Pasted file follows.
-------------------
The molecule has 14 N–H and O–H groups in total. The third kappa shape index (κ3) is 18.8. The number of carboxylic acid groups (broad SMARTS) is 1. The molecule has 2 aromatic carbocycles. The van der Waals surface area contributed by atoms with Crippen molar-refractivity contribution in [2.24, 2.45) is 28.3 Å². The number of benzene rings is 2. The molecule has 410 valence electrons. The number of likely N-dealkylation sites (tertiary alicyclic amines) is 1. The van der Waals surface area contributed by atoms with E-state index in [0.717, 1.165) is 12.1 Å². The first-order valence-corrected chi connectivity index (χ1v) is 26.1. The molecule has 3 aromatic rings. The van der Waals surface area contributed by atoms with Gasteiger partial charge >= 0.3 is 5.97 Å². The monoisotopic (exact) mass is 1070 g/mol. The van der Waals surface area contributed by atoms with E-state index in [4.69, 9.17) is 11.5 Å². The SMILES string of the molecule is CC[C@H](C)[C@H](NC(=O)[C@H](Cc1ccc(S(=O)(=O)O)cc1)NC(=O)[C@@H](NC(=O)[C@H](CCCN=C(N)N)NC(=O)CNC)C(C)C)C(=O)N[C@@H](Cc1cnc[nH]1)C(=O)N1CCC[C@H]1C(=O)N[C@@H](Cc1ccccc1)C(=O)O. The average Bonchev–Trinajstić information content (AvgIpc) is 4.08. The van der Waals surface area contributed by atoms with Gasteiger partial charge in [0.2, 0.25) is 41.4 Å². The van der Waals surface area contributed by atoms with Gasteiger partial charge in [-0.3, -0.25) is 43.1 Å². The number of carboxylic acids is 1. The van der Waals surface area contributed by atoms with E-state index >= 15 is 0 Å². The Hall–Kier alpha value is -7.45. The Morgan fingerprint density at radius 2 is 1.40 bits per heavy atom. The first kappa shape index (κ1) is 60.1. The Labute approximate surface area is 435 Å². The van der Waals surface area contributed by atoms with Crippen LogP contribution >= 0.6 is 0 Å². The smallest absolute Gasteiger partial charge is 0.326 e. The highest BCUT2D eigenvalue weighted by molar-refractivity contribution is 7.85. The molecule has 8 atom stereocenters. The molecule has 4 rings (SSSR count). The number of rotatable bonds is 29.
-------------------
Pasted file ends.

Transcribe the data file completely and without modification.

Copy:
The molecule has 14 N–H and O–H groups in total. The third kappa shape index (κ3) is 18.8. The number of carboxylic acid groups (broad SMARTS) is 1. The molecule has 2 aromatic carbocycles. The van der Waals surface area contributed by atoms with Crippen molar-refractivity contribution in [2.24, 2.45) is 28.3 Å². The number of benzene rings is 2. The molecule has 410 valence electrons. The number of likely N-dealkylation sites (tertiary alicyclic amines) is 1. The van der Waals surface area contributed by atoms with E-state index in [0.717, 1.165) is 12.1 Å². The first-order valence-corrected chi connectivity index (χ1v) is 26.1. The molecule has 3 aromatic rings. The van der Waals surface area contributed by atoms with Gasteiger partial charge >= 0.3 is 5.97 Å². The monoisotopic (exact) mass is 1070 g/mol. The van der Waals surface area contributed by atoms with E-state index in [4.69, 9.17) is 11.5 Å². The SMILES string of the molecule is CC[C@H](C)[C@H](NC(=O)[C@H](Cc1ccc(S(=O)(=O)O)cc1)NC(=O)[C@@H](NC(=O)[C@H](CCCN=C(N)N)NC(=O)CNC)C(C)C)C(=O)N[C@@H](Cc1cnc[nH]1)C(=O)N1CCC[C@H]1C(=O)N[C@@H](Cc1ccccc1)C(=O)O. The average Bonchev–Trinajstić information content (AvgIpc) is 4.08. The van der Waals surface area contributed by atoms with Gasteiger partial charge in [0.2, 0.25) is 41.4 Å². The van der Waals surface area contributed by atoms with Gasteiger partial charge in [-0.3, -0.25) is 43.1 Å². The number of carboxylic acids is 1. The van der Waals surface area contributed by atoms with E-state index >= 15 is 0 Å². The Hall–Kier alpha value is -7.45. The Morgan fingerprint density at radius 2 is 1.40 bits per heavy atom. The first kappa shape index (κ1) is 60.1. The Labute approximate surface area is 435 Å². The van der Waals surface area contributed by atoms with Crippen LogP contribution >= 0.6 is 0 Å². The smallest absolute Gasteiger partial charge is 0.326 e. The highest BCUT2D eigenvalue weighted by molar-refractivity contribution is 7.85. The molecule has 8 atom stereocenters. The molecule has 4 rings (SSSR count). The number of rotatable bonds is 29.